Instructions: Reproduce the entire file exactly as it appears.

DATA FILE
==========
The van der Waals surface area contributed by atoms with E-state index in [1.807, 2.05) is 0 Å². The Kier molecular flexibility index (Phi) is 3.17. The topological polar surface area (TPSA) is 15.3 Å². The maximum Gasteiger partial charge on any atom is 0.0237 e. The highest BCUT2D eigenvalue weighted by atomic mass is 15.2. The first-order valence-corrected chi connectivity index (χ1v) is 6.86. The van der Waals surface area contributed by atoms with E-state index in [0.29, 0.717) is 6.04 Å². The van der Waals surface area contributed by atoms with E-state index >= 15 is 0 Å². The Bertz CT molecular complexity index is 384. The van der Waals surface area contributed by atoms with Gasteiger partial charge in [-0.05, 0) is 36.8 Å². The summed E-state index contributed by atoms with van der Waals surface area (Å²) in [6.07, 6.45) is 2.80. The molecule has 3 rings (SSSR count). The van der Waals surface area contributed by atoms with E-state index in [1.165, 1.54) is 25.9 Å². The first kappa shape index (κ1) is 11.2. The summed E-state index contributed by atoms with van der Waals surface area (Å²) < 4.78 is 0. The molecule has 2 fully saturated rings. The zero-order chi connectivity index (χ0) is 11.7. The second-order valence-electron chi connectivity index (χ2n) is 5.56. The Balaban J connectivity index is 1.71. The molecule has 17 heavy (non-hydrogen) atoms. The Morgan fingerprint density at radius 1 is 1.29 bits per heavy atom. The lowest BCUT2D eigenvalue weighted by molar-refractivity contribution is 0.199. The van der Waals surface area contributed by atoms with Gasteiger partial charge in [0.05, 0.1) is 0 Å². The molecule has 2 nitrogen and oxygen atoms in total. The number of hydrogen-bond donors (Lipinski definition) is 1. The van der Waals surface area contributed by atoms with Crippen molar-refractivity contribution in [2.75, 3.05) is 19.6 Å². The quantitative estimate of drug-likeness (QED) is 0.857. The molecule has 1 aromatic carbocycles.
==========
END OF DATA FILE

The van der Waals surface area contributed by atoms with E-state index in [1.807, 2.05) is 0 Å². The Kier molecular flexibility index (Phi) is 3.17. The topological polar surface area (TPSA) is 15.3 Å². The maximum Gasteiger partial charge on any atom is 0.0237 e. The highest BCUT2D eigenvalue weighted by atomic mass is 15.2. The first-order valence-corrected chi connectivity index (χ1v) is 6.86. The van der Waals surface area contributed by atoms with E-state index in [0.29, 0.717) is 6.04 Å². The van der Waals surface area contributed by atoms with E-state index >= 15 is 0 Å². The Bertz CT molecular complexity index is 384. The van der Waals surface area contributed by atoms with Gasteiger partial charge in [-0.05, 0) is 36.8 Å². The summed E-state index contributed by atoms with van der Waals surface area (Å²) in [6.07, 6.45) is 2.80. The molecule has 3 rings (SSSR count). The van der Waals surface area contributed by atoms with E-state index in [1.165, 1.54) is 25.9 Å². The first kappa shape index (κ1) is 11.2. The summed E-state index contributed by atoms with van der Waals surface area (Å²) < 4.78 is 0. The molecule has 2 fully saturated rings. The zero-order chi connectivity index (χ0) is 11.7. The second-order valence-electron chi connectivity index (χ2n) is 5.56. The Balaban J connectivity index is 1.71. The molecule has 17 heavy (non-hydrogen) atoms. The Morgan fingerprint density at radius 1 is 1.29 bits per heavy atom. The lowest BCUT2D eigenvalue weighted by molar-refractivity contribution is 0.199. The van der Waals surface area contributed by atoms with Gasteiger partial charge in [0.05, 0.1) is 0 Å². The molecule has 2 nitrogen and oxygen atoms in total. The number of hydrogen-bond donors (Lipinski definition) is 1. The van der Waals surface area contributed by atoms with Crippen molar-refractivity contribution in [2.75, 3.05) is 19.6 Å². The quantitative estimate of drug-likeness (QED) is 0.857. The molecule has 1 aromatic carbocycles.